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Investors won’t come to Egypt without stability: Global financial regulator

David Wright, secretary-general of the International Organisation for Securities Commissions, speaks exclusively to Ahram Online about the challenges facing the Egyptian economy

Randa Ali , Waad Ahmed , Wednesday 29 Apr 2015
In the middle head of Egypt's financial regulator (EFSA), Sherif Samy, in a closed meeting for emerging markets financial regulators held on Tuesday April 28th, 2015 in Cairo Egypt

Egypt and other emerging markets must create the right conditions, with stability and the rule of law, to attract foreign investment, the secretary-general of the world’s largest organisation of financial regulators told Ahram Online on Tuesday.

Egypt is taking a series of economic and legal reforms with the aim of attracting investors to boost an economy battered by four years of political upheaval.

Electrolux, Yahoo and Thomas Cook were the most notable of several international corporations that exited or suspended their operations in Egypt when unrest and sporadic violence followed the ousting of Islamist president Mohamed Morsi in July 2013. However, some, including Electrolux, have announced a resumption of operations, citing a return to stability.

But the mounting conflicts in the MENA region add to an ongoing domestic war on terror that is challenging political stability and security.

“You have to build good rules and you won’t get investment without these rules,” David Wright, secretary-general of the International Organisation for Securities Commissions (IOSCO), told Ahram Online on the sidelines of the Growth and Emerging Markets (GEM) closed meeting.

“It’s a very competitive world,” he added.

More than a hundred leaders in financial regulation from around the world are currently in Egypt to attend the annual meeting of the GEM division of the IOSCO, to discuss means to develop derivatives, ETFs and bond markets, as well as manage risks.

But as the government announces megaprojects and sets high growth targets, a dire need for more sources of finance arises.

As an emerging market, Egypt is competing with advanced economies to attract investors who will choose the GEMs as growth prospects increase, head of Egypt’s financial regulator (EFSA) Sherif Samy told Ahram Online.

“We have a representative here from BlackRock, one of the biggest asset managers in the world with a trillion dollars to invest, where do you think they are going to go, Egypt, Europe, Asia or Latin America?” Wright said.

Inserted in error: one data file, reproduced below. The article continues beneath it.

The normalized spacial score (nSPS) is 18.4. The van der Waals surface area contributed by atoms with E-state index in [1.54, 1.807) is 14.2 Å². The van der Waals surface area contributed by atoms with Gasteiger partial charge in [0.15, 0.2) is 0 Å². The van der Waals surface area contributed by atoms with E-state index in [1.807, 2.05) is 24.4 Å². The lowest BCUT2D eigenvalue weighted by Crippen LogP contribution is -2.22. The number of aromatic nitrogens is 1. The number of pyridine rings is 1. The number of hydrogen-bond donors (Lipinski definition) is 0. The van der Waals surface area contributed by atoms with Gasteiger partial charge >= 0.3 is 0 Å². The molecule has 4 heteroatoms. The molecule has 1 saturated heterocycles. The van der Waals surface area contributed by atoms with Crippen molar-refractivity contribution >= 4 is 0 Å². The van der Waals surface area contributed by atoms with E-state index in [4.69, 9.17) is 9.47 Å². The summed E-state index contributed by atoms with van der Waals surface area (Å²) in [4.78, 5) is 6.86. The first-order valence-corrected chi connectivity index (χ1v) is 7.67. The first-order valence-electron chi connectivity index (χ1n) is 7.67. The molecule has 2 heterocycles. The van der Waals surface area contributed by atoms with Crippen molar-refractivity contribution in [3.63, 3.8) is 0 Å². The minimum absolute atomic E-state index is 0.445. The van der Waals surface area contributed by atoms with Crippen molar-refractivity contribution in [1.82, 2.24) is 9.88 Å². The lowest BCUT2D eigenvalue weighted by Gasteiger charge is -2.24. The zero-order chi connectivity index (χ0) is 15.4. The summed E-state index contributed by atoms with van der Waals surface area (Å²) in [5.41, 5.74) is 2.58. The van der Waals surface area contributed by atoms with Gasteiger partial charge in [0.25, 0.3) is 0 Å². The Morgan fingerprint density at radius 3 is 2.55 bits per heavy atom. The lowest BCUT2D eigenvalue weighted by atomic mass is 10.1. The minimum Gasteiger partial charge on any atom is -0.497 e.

New financial instruments to drive growth

Egypt is depending on private sector investors to drive growth, as part of its liberalisation plan, which began when President Abdel-Fattah El-Sisi took office in July of last year.

To increase the sources of finance available to medium and large investors, new financial instruments are being added to the market.

In January, Exchange Traded Funds, which act as a tradable index, including diverse stocks, were launched. Additionally, the EFSA introduced regulations for corporate Sukuk that are yet to be implemented.

"Egypt would be depriving itself from $4 to $5 billion annually in funds if it misses out on the Sukuk market, which traded around $116 billion globally last year," Samy said.

But despite launching ETFs and having regulations for bonds, both markets remain limited; an issue that will be solved as the issuance of these instruments increases, Samy noted.

The financial watchdog will also adopt new articles to the bond regulations to allow the introduction of unrated bonds by the next management board meeting, he added.

Unrated bonds would allow medium-sized enterprises to access the bond market for expansion projects without going through the long and expensive credit rating process.

On the EFSA agenda is the issue of introducing basic forms of derivatives, a tool that would benefit Egypt in attaining its plan to establish a commodities market to become a regional hub for grains trading.

However, Wright warned that such a complex instrument should not be introduced before raising awareness about it, citing the role it played in the financial crisis in 2007 due to the use of derivatives by investors who did not understand them.

Aware of the issue, Samy said that before introducing derivatives “markets need to reach a certain maturity, not only the investors but even the securities firms need to be familiar with it.”

The GEM meeting began on Monday and will close on Wednesday.  Investment Minister Ashraf Salman will attend a conference open to the public and to which around 200 Egyptian financial players are invited.


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